NANCY B. DOYLE, Appellant v. COMMISSIONER OF INTERNAL REVENUE, UNITED STATES COURT OF APPEALS FOR THE THIRD CIRCUIT, No. 03-2907, April 20, 2004
NANCY B. DOYLE, Appellant v. COMMISSIONER OF INTERNAL REVENUE
UNITED STATES COURT OF APPEALS FOR THE THIRD CIRCUIT
April 20, 2004
ON APPEAL FROM THE DECISION OF THE
UNITED STATES TAX COURT
(Tax Court No. 01-9137)
Tax Court Judge: Honorable Robert P. Ruwe
Submitted Under Third Circuit LAR 34.1(a)
March 12, 2004
BEFORE: SLOVITER, NYGAARD, Circuit Judges .
and SHADUR, * District Judge .
* ═ Honorable Milton I. Shadur, Senior District Judge for the United States District Court for the Northern District of Illinois, sitting by designation.
(Filed: April 20, 2004)
OPINION OF THE COURT
SHADUR, District Judge.
Nancy Doyle ("Nancy") has appealed a ruling by the United States Tax Court that the Commissioner of Internal Revenue ("Commissioner") (1) was correct to deny Nancy relief under 26 U.S.C. ╖6015(b)(1), part of the Internal Revenue Code ("Code"), 1 from her joint and several tax liability with her husband Richard and (2) did not abuse his discretion when he denied her relief under Section 6015(f). Because the Tax Court did not commit clear error in making either determination, we affirm its decision in both respects.
1 ═ All further citations to the Code will take the form "Section--," eliminating the need for repeated references to "26 U.S.C."
Nancy and the Commissioner stipulated to a set of facts (App. 21-37) before the Tax Court. We discuss those facts here only as they are necessary to understand our ruling.
Nancy and Richard filed joint federal income tax returns for the years 1980 through 1983 that included large deductions for horse breeding and horse racing taxsheltered investments (Stip. ╤6). After auditing those returns, the Commissioner issued notices of deficiency alerting Nancy and Richard that they owed upwards of $100,000 in additional taxes (Stip.╤╤7-8). That liability was upheld by two Tax Court determinations that computed the aggregate deficiency (including interest) at well over $300,000 (Stip. ╤╤10-12).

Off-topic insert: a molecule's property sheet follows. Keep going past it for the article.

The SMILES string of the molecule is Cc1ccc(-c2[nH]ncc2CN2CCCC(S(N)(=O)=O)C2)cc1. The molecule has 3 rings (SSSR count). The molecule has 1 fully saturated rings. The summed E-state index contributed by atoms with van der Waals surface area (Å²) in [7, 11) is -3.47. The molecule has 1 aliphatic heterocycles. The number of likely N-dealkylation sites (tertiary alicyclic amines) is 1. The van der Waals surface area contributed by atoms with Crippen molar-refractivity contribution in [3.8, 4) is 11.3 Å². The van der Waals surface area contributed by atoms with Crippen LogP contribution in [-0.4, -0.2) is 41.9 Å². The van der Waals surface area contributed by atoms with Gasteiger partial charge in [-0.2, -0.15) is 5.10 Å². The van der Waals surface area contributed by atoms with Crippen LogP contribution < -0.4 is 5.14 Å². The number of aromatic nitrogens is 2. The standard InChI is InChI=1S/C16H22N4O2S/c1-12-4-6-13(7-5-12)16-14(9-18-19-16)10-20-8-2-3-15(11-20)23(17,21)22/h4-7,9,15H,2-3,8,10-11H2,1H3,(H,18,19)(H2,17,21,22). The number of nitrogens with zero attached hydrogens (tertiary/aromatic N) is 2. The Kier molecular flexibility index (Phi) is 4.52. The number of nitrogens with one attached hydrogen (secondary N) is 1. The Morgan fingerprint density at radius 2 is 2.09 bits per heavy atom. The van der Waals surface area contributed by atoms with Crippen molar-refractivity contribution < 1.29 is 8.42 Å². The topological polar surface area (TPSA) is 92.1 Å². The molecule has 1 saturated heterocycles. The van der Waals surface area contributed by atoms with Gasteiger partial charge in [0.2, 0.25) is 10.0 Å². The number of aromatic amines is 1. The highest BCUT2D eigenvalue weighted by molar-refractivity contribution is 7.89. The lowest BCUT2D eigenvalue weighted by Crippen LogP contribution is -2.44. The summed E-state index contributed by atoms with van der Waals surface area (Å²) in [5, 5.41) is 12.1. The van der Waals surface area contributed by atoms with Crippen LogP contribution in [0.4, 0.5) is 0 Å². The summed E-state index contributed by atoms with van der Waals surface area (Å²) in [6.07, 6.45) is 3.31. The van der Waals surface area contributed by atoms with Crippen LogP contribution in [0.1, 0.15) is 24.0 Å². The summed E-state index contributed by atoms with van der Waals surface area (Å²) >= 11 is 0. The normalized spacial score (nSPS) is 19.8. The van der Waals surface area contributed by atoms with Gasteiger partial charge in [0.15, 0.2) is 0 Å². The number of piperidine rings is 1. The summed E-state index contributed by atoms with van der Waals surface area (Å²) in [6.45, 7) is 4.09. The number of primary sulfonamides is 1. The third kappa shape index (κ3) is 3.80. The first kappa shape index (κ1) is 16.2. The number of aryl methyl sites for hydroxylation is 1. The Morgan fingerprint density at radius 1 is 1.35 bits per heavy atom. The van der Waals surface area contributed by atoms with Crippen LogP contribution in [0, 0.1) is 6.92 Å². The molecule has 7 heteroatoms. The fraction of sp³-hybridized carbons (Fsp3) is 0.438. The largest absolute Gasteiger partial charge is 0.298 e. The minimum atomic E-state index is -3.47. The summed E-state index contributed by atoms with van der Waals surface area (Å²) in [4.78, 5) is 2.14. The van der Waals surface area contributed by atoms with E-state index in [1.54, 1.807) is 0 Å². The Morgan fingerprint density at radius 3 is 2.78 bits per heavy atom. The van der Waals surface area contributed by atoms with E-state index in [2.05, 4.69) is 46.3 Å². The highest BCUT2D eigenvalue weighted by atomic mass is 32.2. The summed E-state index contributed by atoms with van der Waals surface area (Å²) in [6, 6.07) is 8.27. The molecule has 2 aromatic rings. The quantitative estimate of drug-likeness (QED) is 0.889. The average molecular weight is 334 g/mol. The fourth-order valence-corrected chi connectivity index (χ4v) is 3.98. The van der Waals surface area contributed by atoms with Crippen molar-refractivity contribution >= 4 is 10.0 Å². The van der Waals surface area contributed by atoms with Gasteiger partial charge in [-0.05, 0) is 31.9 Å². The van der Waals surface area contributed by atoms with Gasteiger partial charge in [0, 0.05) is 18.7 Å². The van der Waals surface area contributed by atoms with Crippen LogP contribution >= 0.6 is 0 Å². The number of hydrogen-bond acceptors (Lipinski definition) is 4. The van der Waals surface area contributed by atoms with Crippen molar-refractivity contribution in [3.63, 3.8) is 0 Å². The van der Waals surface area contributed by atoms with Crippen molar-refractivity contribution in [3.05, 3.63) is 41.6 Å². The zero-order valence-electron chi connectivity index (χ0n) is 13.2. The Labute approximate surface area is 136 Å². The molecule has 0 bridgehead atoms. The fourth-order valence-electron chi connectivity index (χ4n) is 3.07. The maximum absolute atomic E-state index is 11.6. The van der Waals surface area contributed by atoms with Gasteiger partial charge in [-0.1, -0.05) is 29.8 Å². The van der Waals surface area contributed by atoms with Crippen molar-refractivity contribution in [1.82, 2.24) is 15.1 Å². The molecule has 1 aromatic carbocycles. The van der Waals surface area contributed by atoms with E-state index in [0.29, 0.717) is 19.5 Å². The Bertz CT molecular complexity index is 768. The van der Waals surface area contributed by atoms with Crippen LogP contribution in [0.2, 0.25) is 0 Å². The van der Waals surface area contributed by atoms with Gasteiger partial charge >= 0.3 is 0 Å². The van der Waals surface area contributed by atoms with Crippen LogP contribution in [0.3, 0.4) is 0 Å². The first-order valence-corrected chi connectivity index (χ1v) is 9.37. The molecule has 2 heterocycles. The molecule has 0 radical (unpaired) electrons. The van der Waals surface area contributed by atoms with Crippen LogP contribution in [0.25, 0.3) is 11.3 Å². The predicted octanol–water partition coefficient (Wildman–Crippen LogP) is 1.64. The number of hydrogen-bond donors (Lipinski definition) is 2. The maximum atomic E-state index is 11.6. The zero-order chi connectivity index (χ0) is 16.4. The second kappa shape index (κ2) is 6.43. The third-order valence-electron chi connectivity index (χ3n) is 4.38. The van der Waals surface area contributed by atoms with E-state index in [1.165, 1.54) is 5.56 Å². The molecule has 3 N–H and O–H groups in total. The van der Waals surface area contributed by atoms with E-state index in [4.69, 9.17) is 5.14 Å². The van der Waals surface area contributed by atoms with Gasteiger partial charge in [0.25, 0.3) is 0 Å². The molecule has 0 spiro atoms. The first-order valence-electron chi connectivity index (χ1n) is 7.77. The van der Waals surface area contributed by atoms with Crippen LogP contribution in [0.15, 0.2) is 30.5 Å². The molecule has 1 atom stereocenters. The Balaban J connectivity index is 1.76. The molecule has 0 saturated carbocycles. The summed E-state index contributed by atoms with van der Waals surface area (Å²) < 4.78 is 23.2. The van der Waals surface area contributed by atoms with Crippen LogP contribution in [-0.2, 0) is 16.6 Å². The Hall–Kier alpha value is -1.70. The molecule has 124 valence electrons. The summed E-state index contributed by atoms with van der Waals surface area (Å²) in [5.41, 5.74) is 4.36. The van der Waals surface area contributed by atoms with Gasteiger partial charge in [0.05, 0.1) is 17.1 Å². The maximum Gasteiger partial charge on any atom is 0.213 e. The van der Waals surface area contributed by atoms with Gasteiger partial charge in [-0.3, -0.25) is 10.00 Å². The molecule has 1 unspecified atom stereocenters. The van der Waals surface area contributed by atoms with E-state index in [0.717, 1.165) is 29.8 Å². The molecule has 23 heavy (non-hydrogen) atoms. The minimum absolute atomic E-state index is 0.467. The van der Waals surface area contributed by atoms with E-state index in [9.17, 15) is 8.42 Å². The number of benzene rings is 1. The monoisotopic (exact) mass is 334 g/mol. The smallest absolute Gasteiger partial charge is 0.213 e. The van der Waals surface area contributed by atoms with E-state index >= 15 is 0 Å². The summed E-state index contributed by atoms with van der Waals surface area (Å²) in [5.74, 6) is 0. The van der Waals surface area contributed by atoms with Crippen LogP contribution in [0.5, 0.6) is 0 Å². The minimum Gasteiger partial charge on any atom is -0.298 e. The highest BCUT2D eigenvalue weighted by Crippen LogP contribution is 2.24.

Although the Commissioner has recouped some of the amount due by levying on Richard's wages and by retaining overpayments and refunds due to Nancy and Richard, neither Nancy nor Richard has ever made a voluntary payment on their liability (Stip. ╤╤50-53). Nancy submitted a "Request for Innocent Spouse Relief" pursuant to Section 6015 in October 2000 (Stip. ╤61), but the Tax Court denied Nancy's request and upheld the Commissioner's right to continue collection activity (App. 18). On Nancy's appeal, we now review that decision.
We have plenary review over the Tax Court's legal conclusions, and we review any factual findings not based on the parties' stipulation for clear error ( Neonatology Assocs., P.A. v. Comm'r , 299 F.3d 221, 227 (3d Cir. 2002)). Because the Tax Court's ultimate determination that Nancy is not entitled to relief under Section 6015 is a finding of fact, it too is reviewed for clear error ( Cheshire v. Comm'r , 282 F.3d 326, 332 (5 th Cir. 2002)). Moreover, Section 6015 comports with the general rule that taxpayers bear the burden of demonstrating that a determination by the Commissioner is incorrect ( Neonatology Assocs. , 299 F.3d at 228; Purificato v. Comm'r , 9 F.3d 290, 292 (3d Cir. 1993)). 2
2 ═ Section 6015 has replaced the former Section 6013(e), generally liberalizing when relief would be available for "innocent spouses." But where parts of the new provision are comparable to the old one, caselaw pertaining to Section 6013(e) is helpful in construing Section 6015 ( Cheshire , 282 F.3d at 331 n.9 & 332 n.15). This opinion follows that interpretive guideline when applicable and appropriate.
To begin with, the Tax Court did not commit clear error when it determined that Nancy had not met her burden of establishing each of the five conjunctive requirements (A) through (E) of Section 6015(b)(1). Only if a taxpayer can prove all five requirements will she "be relieved of liability." Here the Tax Court found that Nancy failed to show (1) that "she did not know, and had no reason to know, that there was such understatement" (requirement (C)) and (2) that "taking into account all the facts and circumstances, it is inequitable to hold the other individual [here Nancy] liable for the deficiency..." (requirement (D)).